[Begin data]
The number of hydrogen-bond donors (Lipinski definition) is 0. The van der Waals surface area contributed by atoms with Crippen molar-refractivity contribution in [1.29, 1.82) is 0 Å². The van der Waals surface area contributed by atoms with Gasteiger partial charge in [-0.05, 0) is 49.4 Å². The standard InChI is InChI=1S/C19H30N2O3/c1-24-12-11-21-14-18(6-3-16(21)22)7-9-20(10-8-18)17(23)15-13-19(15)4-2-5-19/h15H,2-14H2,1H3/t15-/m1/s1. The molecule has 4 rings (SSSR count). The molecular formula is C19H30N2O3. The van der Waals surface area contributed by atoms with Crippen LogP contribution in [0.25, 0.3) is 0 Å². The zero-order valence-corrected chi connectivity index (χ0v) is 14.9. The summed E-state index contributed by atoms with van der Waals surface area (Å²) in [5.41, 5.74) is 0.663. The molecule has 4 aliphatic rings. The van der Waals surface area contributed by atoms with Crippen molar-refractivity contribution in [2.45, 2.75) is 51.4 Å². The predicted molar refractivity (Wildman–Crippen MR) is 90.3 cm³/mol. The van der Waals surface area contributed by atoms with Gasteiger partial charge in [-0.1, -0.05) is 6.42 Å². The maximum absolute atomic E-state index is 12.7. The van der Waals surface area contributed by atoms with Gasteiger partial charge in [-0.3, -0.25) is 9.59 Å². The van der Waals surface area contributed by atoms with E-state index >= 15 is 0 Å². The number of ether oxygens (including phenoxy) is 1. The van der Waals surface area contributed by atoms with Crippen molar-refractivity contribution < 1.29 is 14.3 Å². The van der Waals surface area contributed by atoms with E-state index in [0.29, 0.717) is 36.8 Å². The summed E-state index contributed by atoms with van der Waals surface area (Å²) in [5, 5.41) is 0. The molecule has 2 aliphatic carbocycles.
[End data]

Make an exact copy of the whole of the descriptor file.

The number of hydrogen-bond donors (Lipinski definition) is 0. The van der Waals surface area contributed by atoms with Crippen molar-refractivity contribution in [1.29, 1.82) is 0 Å². The van der Waals surface area contributed by atoms with Gasteiger partial charge in [-0.05, 0) is 49.4 Å². The standard InChI is InChI=1S/C19H30N2O3/c1-24-12-11-21-14-18(6-3-16(21)22)7-9-20(10-8-18)17(23)15-13-19(15)4-2-5-19/h15H,2-14H2,1H3/t15-/m1/s1. The molecule has 4 rings (SSSR count). The molecular formula is C19H30N2O3. The van der Waals surface area contributed by atoms with Crippen LogP contribution in [0.25, 0.3) is 0 Å². The zero-order valence-corrected chi connectivity index (χ0v) is 14.9. The summed E-state index contributed by atoms with van der Waals surface area (Å²) in [5.41, 5.74) is 0.663. The molecule has 4 aliphatic rings. The van der Waals surface area contributed by atoms with Crippen molar-refractivity contribution in [2.45, 2.75) is 51.4 Å². The predicted molar refractivity (Wildman–Crippen MR) is 90.3 cm³/mol. The van der Waals surface area contributed by atoms with Gasteiger partial charge in [-0.1, -0.05) is 6.42 Å². The maximum absolute atomic E-state index is 12.7. The van der Waals surface area contributed by atoms with Gasteiger partial charge in [-0.3, -0.25) is 9.59 Å². The van der Waals surface area contributed by atoms with E-state index >= 15 is 0 Å². The number of ether oxygens (including phenoxy) is 1. The van der Waals surface area contributed by atoms with Crippen molar-refractivity contribution < 1.29 is 14.3 Å². The van der Waals surface area contributed by atoms with E-state index in [0.29, 0.717) is 36.8 Å². The summed E-state index contributed by atoms with van der Waals surface area (Å²) in [5, 5.41) is 0. The molecule has 2 aliphatic carbocycles.